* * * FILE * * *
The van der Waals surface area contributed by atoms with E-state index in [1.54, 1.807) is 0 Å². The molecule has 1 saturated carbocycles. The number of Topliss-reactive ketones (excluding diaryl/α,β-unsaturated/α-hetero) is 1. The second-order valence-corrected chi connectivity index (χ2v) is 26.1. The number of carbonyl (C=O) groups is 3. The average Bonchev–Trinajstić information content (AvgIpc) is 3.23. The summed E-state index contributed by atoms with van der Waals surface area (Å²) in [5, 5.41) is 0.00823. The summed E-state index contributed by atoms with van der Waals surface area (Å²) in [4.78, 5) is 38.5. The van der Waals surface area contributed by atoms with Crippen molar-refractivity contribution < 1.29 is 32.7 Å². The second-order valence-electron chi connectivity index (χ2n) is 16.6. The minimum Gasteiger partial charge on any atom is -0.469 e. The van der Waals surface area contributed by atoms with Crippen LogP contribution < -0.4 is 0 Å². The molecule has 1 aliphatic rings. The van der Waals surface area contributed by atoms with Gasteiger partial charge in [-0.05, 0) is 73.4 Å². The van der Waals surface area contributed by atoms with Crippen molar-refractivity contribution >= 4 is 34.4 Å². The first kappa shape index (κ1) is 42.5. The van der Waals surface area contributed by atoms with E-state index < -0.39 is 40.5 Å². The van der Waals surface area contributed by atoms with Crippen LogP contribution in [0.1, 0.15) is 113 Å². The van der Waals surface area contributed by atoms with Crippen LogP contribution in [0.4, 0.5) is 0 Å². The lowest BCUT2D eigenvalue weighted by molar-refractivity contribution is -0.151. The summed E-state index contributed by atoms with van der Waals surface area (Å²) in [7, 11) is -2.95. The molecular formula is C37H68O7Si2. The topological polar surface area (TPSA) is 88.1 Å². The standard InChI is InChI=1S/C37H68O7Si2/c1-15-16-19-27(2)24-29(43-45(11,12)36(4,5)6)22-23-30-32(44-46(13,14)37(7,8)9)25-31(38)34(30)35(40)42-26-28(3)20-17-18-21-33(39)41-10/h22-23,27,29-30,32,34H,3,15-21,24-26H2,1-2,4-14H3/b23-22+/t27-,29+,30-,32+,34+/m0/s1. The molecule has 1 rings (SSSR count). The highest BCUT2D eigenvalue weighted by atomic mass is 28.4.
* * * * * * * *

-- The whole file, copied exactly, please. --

The van der Waals surface area contributed by atoms with E-state index in [1.54, 1.807) is 0 Å². The molecule has 1 saturated carbocycles. The number of Topliss-reactive ketones (excluding diaryl/α,β-unsaturated/α-hetero) is 1. The second-order valence-corrected chi connectivity index (χ2v) is 26.1. The number of carbonyl (C=O) groups is 3. The average Bonchev–Trinajstić information content (AvgIpc) is 3.23. The summed E-state index contributed by atoms with van der Waals surface area (Å²) in [5, 5.41) is 0.00823. The summed E-state index contributed by atoms with van der Waals surface area (Å²) in [4.78, 5) is 38.5. The van der Waals surface area contributed by atoms with Crippen molar-refractivity contribution < 1.29 is 32.7 Å². The second-order valence-electron chi connectivity index (χ2n) is 16.6. The minimum Gasteiger partial charge on any atom is -0.469 e. The van der Waals surface area contributed by atoms with Crippen LogP contribution < -0.4 is 0 Å². The molecule has 1 aliphatic rings. The van der Waals surface area contributed by atoms with Gasteiger partial charge in [-0.05, 0) is 73.4 Å². The van der Waals surface area contributed by atoms with Crippen molar-refractivity contribution >= 4 is 34.4 Å². The first kappa shape index (κ1) is 42.5. The van der Waals surface area contributed by atoms with E-state index < -0.39 is 40.5 Å². The van der Waals surface area contributed by atoms with Crippen LogP contribution in [0.1, 0.15) is 113 Å². The van der Waals surface area contributed by atoms with Crippen LogP contribution in [0.4, 0.5) is 0 Å². The lowest BCUT2D eigenvalue weighted by molar-refractivity contribution is -0.151. The summed E-state index contributed by atoms with van der Waals surface area (Å²) in [7, 11) is -2.95. The molecular formula is C37H68O7Si2. The topological polar surface area (TPSA) is 88.1 Å². The standard InChI is InChI=1S/C37H68O7Si2/c1-15-16-19-27(2)24-29(43-45(11,12)36(4,5)6)22-23-30-32(44-46(13,14)37(7,8)9)25-31(38)34(30)35(40)42-26-28(3)20-17-18-21-33(39)41-10/h22-23,27,29-30,32,34H,3,15-21,24-26H2,1-2,4-14H3/b23-22+/t27-,29+,30-,32+,34+/m0/s1. The molecule has 1 rings (SSSR count). The highest BCUT2D eigenvalue weighted by atomic mass is 28.4.